Building the Ivory Tower: A Selected Bibliography

March 9th, 2018

Today, universities serve as the economic engines and cultural centers of many U.S. cities, but how did this come to be? In Building the Ivory Tower, LaDale Winling traces the history of universities' relationship to the American city, illuminating how they embraced their role as urban developers throughout the twentieth century and what this legacy means for contemporary higher education and urban policy.

In the twentieth century, the federal government funded growth and redevelopment at American universities—through PWA construction subsidies during the Great Depression, urban renewal funds at mid-century, and loans for student housing in the 1960s. This federal aid was complemented by financial support for enrollment and research, including the GI Bill at the end of World War II and the National Defense Education Act, created to educate scientists and engineers after the launch of the Soviet satellite Sputnik. Federal support allowed universities to implement new visions for campus space and urban life. However, this growth often put these institutions in tension with surrounding communities, intensifying social and economic inequality, and advancing knowledge at the expense of neighbors.

Winling uses a series of case studies from the Progressive Era to the present day and covers institutions across the country, from state schools to the Ivy League. He explores how university builders and administrators worked in concert with a variety of interests—including the business community, philanthropists, and all levels of government—to achieve their development goals. Even as concerned citizens and grassroots organizers attempted to influence this process, university builders tapped into the full range of policy and economic tools to push forward their vision. Block by block, road by road, building by building, they constructed carefully managed urban institutions whose economic and political power endures to this day. LaDale Winling will discuss Building the Ivory Tower on Friday, March 9 at 6pm at the Co-op.

Making the Second Ghetto: Race and Housing in Chicago, 1940-1960, by Arnold Hirsch - This classic book on urban redevelopment at mid-century is a foundational text in urban history. Hirsch's fine-grained analysis of city politics and bureaucracy maps onto redevelopment projects that continue to shape Chicago.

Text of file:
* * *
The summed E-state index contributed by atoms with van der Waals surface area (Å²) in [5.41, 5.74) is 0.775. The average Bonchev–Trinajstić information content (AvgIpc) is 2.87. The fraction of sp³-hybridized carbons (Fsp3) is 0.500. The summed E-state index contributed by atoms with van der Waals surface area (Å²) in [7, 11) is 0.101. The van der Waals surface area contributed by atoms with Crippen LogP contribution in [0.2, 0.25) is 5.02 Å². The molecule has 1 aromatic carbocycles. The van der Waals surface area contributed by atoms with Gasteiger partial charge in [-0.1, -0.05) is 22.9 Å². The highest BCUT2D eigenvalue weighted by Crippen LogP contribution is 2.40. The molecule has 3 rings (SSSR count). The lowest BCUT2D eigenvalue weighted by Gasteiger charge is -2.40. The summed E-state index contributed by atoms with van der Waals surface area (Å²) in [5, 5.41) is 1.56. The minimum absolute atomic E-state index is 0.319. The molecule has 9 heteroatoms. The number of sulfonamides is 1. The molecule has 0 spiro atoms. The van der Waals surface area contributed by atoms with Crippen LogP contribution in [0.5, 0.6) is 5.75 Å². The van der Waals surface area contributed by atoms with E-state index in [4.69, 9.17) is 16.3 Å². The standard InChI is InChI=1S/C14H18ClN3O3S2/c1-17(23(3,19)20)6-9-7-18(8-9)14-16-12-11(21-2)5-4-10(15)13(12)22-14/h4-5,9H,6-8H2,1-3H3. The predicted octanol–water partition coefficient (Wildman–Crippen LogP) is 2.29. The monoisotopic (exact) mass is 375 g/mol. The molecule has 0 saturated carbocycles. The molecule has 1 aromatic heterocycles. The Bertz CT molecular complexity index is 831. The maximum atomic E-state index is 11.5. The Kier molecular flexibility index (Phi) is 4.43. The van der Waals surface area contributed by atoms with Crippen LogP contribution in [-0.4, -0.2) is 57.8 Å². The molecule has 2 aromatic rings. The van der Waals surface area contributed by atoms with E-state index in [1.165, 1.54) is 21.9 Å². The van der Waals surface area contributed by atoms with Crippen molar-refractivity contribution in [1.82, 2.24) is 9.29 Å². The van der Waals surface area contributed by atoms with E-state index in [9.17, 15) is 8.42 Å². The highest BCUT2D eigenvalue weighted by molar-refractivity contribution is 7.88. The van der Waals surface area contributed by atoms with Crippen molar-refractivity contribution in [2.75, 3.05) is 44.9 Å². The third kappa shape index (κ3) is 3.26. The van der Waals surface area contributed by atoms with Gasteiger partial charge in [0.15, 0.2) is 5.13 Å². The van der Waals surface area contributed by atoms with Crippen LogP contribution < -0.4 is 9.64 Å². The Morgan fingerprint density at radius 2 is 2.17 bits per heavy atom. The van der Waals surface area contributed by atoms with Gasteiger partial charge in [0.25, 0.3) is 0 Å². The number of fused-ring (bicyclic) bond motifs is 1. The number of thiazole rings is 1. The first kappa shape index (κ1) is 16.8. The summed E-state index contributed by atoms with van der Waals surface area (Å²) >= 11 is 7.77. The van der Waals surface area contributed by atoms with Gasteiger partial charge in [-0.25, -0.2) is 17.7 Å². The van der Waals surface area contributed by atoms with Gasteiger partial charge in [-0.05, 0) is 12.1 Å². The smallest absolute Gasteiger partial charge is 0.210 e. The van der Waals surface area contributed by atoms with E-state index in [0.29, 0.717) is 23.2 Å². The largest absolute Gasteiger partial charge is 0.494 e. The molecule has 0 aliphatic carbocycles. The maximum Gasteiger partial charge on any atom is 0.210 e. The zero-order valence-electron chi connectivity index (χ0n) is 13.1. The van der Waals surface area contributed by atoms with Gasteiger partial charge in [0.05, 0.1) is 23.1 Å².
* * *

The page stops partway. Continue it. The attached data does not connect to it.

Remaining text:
Family Properties: How the Struggle Over Race and Real Estate Transformed Chicago and Urban America, by Beryl Satter - Satter's account of her father's work as a real estate investor and civil rights attorney provides an important window into the private world of property management, illustrating how central racial segregation was to making a profit.

Cities of Knowledge: Cold War Science and the Search for the Next Silicon Valley, by Margaret Pugh O'Mara - The Stanford research park looms as preeminent model for university-led research and development in the national consciousness. O'Mara explores the creation of the suburban research park and university-corporate collaborations to understand what the political and spatial impact of this wildly successful and much-imitated development has been when copied in communities across the country.

The Uses of the University, by Clark Kerr - The president of the University of California gave a series of lectures on higher education and the changing economy in the 1960s that illuminated key transformations in American society.

About LaDale Winling: LaDale Winling is an assistant professor of history at Virginia Tech. He studies the politics of metropolitan regions and earned his PhD in 2010 from the University of Michigan. He has taught at Loyola University of Chicago and Temple University in addition to Virginia Tech. Building the Ivory Tower is his first book.

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